# Discrete normal subgroup of a connected linear lie group

It is known that a discrete normal subgroup $$N$$ of the connected group $$G$$ is contained in the center of $$G$$. But we also know that if a group is discrete then its Lie algebra is $$\{0\}$$, and we know that if $$G$$ is connected then $$\exp(\mathfrak{g})$$ generates $$G$$, where $$\mathfrak{g}$$ is its Lie algebra.

So consider the Lie algebra of the subgroup $$N$$: this has to be $$\{0\}$$, and so $$N$$ has to be $$\{1\}$$, which means $$N$$ must be in the center. However this seems false somehow. Where exactly am I going wrong?

• This is not because the Lie algebra of $N$ is 0 that $N=1$...
– user598294
Oct 7, 2018 at 20:38
• @AlexL I realize that, I'm wondering where I'm going wrong... Oct 7, 2018 at 20:58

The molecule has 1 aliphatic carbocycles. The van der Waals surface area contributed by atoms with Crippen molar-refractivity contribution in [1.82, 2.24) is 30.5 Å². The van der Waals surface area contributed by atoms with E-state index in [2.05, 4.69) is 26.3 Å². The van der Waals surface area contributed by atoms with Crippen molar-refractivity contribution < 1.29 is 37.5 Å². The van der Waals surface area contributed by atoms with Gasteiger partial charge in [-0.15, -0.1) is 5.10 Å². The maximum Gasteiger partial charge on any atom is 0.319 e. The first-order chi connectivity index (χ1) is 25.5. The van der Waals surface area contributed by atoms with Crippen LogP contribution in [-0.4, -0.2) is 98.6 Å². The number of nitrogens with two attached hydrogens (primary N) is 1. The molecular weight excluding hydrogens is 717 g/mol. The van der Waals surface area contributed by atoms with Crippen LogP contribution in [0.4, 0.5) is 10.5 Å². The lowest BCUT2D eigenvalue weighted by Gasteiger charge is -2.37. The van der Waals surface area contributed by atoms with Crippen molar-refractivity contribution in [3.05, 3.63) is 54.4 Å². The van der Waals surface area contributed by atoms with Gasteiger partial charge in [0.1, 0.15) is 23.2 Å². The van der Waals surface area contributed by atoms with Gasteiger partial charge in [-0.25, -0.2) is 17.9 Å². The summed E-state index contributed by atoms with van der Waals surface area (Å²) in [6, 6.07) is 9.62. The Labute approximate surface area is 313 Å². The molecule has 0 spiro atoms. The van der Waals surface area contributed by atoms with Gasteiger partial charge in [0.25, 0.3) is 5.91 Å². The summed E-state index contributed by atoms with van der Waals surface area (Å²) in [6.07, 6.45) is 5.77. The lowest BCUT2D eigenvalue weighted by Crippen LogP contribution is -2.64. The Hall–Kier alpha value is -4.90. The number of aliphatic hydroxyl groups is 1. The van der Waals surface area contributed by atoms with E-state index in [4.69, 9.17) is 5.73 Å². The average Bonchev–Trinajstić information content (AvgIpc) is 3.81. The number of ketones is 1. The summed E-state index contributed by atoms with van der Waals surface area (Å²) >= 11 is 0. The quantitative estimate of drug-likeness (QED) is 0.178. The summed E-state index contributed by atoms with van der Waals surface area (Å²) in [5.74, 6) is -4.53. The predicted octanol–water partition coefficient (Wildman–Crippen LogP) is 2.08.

• The Lie algebra of a discrete subgroup $N$ is $\{0\}$. A connected Lie group is generated by the exponentials of its Lie algebra. The only explanation is that a discrete Lie group is not necessarily connected. Hence not necessarily generated by those exponentials. Wait! A discrete topological space is connected if and only if it is a singleton, Oct 8, 2018 at 4:00
• @JyrkiLahtonen I see...N is not connected, even though G is. This is the flaw Oct 8, 2018 at 4:43

A discrete topological space is connected if and only if it is a singleton. In particular, the hypothesis that $$G$$ is connected does not imply that the discrete normal subgroup $$N$$ is also connected. Hence, it is not true that $$N = \langle \exp(X) : X \in \mathfrak{n} \rangle$$.
Thus, $$\mathfrak{n} = \{0\}$$ does not imply that $$N = \{e\}$$.